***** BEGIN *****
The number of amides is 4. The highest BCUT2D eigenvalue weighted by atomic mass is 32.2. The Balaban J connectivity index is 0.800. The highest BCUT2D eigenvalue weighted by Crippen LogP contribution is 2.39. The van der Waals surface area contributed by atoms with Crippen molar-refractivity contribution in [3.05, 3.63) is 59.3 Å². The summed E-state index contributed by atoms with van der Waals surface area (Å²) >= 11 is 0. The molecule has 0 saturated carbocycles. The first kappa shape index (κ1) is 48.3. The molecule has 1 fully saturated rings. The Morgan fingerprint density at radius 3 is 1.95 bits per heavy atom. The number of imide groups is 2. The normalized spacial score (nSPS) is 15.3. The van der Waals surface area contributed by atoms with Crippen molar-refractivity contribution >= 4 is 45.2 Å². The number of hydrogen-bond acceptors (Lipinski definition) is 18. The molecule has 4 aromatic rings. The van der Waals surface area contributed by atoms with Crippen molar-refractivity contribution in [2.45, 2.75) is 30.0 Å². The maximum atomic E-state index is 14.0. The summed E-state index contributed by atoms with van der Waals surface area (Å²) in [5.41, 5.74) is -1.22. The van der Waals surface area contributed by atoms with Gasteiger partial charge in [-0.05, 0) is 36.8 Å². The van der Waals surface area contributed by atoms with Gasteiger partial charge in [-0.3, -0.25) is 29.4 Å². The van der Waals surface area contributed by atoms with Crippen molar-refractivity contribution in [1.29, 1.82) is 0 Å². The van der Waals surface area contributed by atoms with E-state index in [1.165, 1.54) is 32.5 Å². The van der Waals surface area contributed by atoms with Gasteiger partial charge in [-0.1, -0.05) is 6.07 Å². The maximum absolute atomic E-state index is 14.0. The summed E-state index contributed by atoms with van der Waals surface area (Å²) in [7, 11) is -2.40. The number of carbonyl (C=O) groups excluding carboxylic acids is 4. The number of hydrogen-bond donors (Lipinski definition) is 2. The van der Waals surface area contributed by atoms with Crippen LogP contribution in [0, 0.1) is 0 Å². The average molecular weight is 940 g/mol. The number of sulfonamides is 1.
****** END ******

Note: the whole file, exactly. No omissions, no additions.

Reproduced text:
The number of amides is 4. The highest BCUT2D eigenvalue weighted by atomic mass is 32.2. The Balaban J connectivity index is 0.800. The highest BCUT2D eigenvalue weighted by Crippen LogP contribution is 2.39. The van der Waals surface area contributed by atoms with Crippen molar-refractivity contribution in [3.05, 3.63) is 59.3 Å². The summed E-state index contributed by atoms with van der Waals surface area (Å²) >= 11 is 0. The molecule has 0 saturated carbocycles. The first kappa shape index (κ1) is 48.3. The molecule has 1 fully saturated rings. The Morgan fingerprint density at radius 3 is 1.95 bits per heavy atom. The number of imide groups is 2. The normalized spacial score (nSPS) is 15.3. The van der Waals surface area contributed by atoms with Crippen molar-refractivity contribution >= 4 is 45.2 Å². The number of hydrogen-bond acceptors (Lipinski definition) is 18. The molecule has 4 aromatic rings. The van der Waals surface area contributed by atoms with Crippen molar-refractivity contribution in [2.45, 2.75) is 30.0 Å². The maximum atomic E-state index is 14.0. The summed E-state index contributed by atoms with van der Waals surface area (Å²) in [5.41, 5.74) is -1.22. The van der Waals surface area contributed by atoms with Gasteiger partial charge in [-0.05, 0) is 36.8 Å². The van der Waals surface area contributed by atoms with Gasteiger partial charge in [-0.3, -0.25) is 29.4 Å². The van der Waals surface area contributed by atoms with Crippen molar-refractivity contribution in [1.29, 1.82) is 0 Å². The van der Waals surface area contributed by atoms with E-state index in [1.165, 1.54) is 32.5 Å². The van der Waals surface area contributed by atoms with Gasteiger partial charge in [-0.1, -0.05) is 6.07 Å². The maximum absolute atomic E-state index is 14.0. The summed E-state index contributed by atoms with van der Waals surface area (Å²) in [7, 11) is -2.40. The number of carbonyl (C=O) groups excluding carboxylic acids is 4. The number of hydrogen-bond donors (Lipinski definition) is 2. The van der Waals surface area contributed by atoms with Crippen LogP contribution in [0, 0.1) is 0 Å². The average molecular weight is 940 g/mol. The number of sulfonamides is 1.